Whistler Beta 1 heads to MSDN, new testers

Microsoft issued Whistler Professional Edition to MSDN Universal and Professional subscribers Monday, finally giving access to the business-oriented client version of the next version of Windows 2000 to hundreds of thousands of testers. Interestingly, the MSDN release includes both 32-bit and 64-bit versions of only the Professional Edition, along with debug versions of the software and customer support diagnostics. As for testers who had been accepted into the Whistler beta but haven't heard back from the company since, you should have only a few more days of waiting: An email mailing list snafu has delayed the Beta 1 invites, which should be going out this week. Whistler beta testers have access to the full range of Whistler products, including Personal, Professional, Server, and Advanced Server Editions, most of which are available in both 32-bit and 64-bit versions.

The wide release of the first Whistler beta is no surprise to those who have seen it: Whistler Beta 1 is rock-solid, with impressive gains in simplicity and usability. For the client-side, Microsoft is now offering two editions, Personal and Professional, which are geared toward the consumer and business desktop markets respectively. Whistler Personal is an upgrade for Windows 9x/Me, offering the same functionality from Windows Me--including bundled applications like Windows Movie Maker and Windows Media Player 7--while upgrading them to the reliability and stability of the Windows 2000 platform, on which Whistler is built. Whistler Professional is a superset of Whistler Personal, adding support for two processors, roaming network profiles, and other business-oriented features, as well as a 64-bit edition for Intel Itanium processors. Both Personal and Professional editions include OS emulation modes that allow them to fool older applications into thinking that they are Windows 95, for better backwards compatibility.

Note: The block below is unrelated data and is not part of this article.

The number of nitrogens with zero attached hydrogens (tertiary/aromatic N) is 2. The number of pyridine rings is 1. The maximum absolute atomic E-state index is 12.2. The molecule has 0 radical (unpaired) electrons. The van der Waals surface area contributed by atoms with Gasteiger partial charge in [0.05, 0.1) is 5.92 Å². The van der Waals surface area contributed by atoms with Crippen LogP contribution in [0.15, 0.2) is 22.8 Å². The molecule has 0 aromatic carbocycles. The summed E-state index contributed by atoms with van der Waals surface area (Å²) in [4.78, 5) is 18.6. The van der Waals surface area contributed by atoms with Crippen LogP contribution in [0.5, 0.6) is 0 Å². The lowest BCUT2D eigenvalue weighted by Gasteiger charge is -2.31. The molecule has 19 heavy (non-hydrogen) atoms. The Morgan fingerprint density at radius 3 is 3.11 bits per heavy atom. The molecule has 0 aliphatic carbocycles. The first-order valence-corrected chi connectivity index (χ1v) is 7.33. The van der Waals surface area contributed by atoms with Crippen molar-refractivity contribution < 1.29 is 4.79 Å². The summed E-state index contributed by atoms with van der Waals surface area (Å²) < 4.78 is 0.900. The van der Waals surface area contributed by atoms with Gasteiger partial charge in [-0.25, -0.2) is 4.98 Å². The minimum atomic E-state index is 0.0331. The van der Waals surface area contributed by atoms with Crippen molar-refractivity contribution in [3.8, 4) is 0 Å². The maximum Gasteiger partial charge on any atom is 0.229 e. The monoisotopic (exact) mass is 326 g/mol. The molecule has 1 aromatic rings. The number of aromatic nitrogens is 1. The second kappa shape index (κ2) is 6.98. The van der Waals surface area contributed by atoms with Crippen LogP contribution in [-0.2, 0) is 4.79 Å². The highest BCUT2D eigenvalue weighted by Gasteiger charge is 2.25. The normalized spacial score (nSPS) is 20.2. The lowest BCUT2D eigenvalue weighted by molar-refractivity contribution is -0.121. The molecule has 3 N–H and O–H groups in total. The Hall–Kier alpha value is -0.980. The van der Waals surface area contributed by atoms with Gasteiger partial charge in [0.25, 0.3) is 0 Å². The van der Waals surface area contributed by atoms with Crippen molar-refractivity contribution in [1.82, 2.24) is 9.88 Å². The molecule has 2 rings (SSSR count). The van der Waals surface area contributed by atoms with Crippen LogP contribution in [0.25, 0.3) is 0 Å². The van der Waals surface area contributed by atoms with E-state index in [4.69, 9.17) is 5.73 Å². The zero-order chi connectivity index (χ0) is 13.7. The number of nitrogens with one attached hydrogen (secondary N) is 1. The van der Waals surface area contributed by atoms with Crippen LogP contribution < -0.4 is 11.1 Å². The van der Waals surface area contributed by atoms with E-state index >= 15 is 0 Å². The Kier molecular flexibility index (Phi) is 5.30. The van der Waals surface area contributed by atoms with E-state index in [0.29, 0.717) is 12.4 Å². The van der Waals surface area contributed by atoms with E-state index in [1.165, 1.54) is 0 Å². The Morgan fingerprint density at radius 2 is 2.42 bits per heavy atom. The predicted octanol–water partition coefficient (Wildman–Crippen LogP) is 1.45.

But the most obvious change in Whistler is the new user interface, which is wisely optional, giving Windows the first major change to its look and feel since Windows 95. Two new user interface changes dominate, the new Simple Start Menu and Themes. The Simple Start Menu, previously known as the Start Panel, replaces the old Start Menu from Windows 2000/Me with a Taskpad-based window that makes it easier to access frequently used tasks. For example, applications that you run most often appear at the top of the Start Menu. Meanwhile, Whistler's Themes allow you to change virtually every element of the Whistler user interface. Whistler Beta 1 ships with one theme, called Professional, which flattens out the Windows user interface, rolling back five years of 3D work, though I'd expect that we'll see other themes by the time Whistler ships in mid-2001. Users that don't like the new theme or Start Menu can revert back to the classic versions, Microsoft says.

I've been evaluating Whistler Beta 1 since last week and hope to publish what is shaping up to be a massive review by the end of the week, so stay tuned to the Windows SuperSite. Thanks to Jason Oliver and everyone else that tipped me off to the MSDN release of Whistler. And happy birthday, James. :

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